Winter Protection in the North
In zones 4 through 7, fig fanatics wrap their trees until they look more like a Christo fantasy than a plant. Others uproot their trees and bury them. If you want to try this, wait until late fall when the tree is dormant, then dig a hole about 2 feet deep, beginning 12 inches away from the trunk. After some judicious pruning, trim the rootball to size with your shovel and tilt the tree into the hole. Cover it with boards, some plastic sheeting to keep the tree dry, and plenty of soil, leaves, sawdust, or pine needles.
More permanent arrangements involve training the tree flat against a south-facing brick wall and covering it in winter with glass or plastic. But in every case, the goal is to insulate the wood to prevent dehydration and wind chill.
When Figs Fruit
In the most favorable regions, such as Hawaii or San Diego, some figs produce three crops a year. But in most areas, trees produce either a summer crop (also called the breba crop, from the Spanish brebathe, meaning "first crop") or a fall or main crop. The summer crop usually offers fewer but larger figs, compared with the fall crop.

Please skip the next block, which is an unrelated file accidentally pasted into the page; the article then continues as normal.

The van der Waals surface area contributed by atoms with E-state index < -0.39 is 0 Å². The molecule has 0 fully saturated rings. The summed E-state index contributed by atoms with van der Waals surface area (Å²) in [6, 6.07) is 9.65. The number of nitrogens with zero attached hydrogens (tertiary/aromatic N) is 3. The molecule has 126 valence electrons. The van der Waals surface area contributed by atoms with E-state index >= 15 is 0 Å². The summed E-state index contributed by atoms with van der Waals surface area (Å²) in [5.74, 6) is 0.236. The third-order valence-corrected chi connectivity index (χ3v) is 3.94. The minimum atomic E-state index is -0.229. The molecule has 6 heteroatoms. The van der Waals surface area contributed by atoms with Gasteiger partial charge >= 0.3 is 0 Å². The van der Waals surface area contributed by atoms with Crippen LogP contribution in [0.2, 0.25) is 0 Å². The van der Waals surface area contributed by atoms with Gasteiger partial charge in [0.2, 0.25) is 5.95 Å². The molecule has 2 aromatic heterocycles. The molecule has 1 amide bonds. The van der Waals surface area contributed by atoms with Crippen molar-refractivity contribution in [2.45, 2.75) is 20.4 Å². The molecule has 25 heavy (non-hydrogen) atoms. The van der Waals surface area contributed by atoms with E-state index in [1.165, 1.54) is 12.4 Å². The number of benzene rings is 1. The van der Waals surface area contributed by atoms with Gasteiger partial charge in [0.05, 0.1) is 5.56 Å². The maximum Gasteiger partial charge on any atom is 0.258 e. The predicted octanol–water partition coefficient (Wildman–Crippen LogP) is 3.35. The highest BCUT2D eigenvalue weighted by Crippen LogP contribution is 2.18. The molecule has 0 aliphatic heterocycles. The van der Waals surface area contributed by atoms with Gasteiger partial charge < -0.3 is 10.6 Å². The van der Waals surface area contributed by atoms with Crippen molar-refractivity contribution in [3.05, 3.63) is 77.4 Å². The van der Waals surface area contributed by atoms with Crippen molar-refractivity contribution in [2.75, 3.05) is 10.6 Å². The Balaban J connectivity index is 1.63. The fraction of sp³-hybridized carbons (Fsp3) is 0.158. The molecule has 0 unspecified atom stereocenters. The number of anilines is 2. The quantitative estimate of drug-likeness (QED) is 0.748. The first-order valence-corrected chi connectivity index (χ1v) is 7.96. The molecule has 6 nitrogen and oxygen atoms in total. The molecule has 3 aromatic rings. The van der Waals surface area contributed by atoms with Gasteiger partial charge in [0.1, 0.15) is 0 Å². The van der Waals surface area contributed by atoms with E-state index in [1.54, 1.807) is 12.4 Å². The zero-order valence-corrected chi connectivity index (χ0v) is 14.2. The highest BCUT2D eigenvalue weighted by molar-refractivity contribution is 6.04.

In mild-summer areas, the summer crop may be the only one--early fall rains or cold can ruin the fall crop. In areas with long, hot summers, the fall crop may have sweeter and more richly flavored figs than the summer crop. At the northern extreme of fig territory, where trees are heavily pruned and wrapped prior to winter, expect only the fall crop.
Climate plays the major role in crop timing for most varieties, but cropping patterns are genetically determined in a few cases. For instance, 'Panachee' and 'Pasquale' produce fall crops only, while 'Kadota' and 'Mission' are noted for good production in both seasons.
Which Fig Tastes Best?
Flavor is as always subjective, and making objective comparisons is logistically difficult. But I did informally survey various authorities and some pattern did emerge.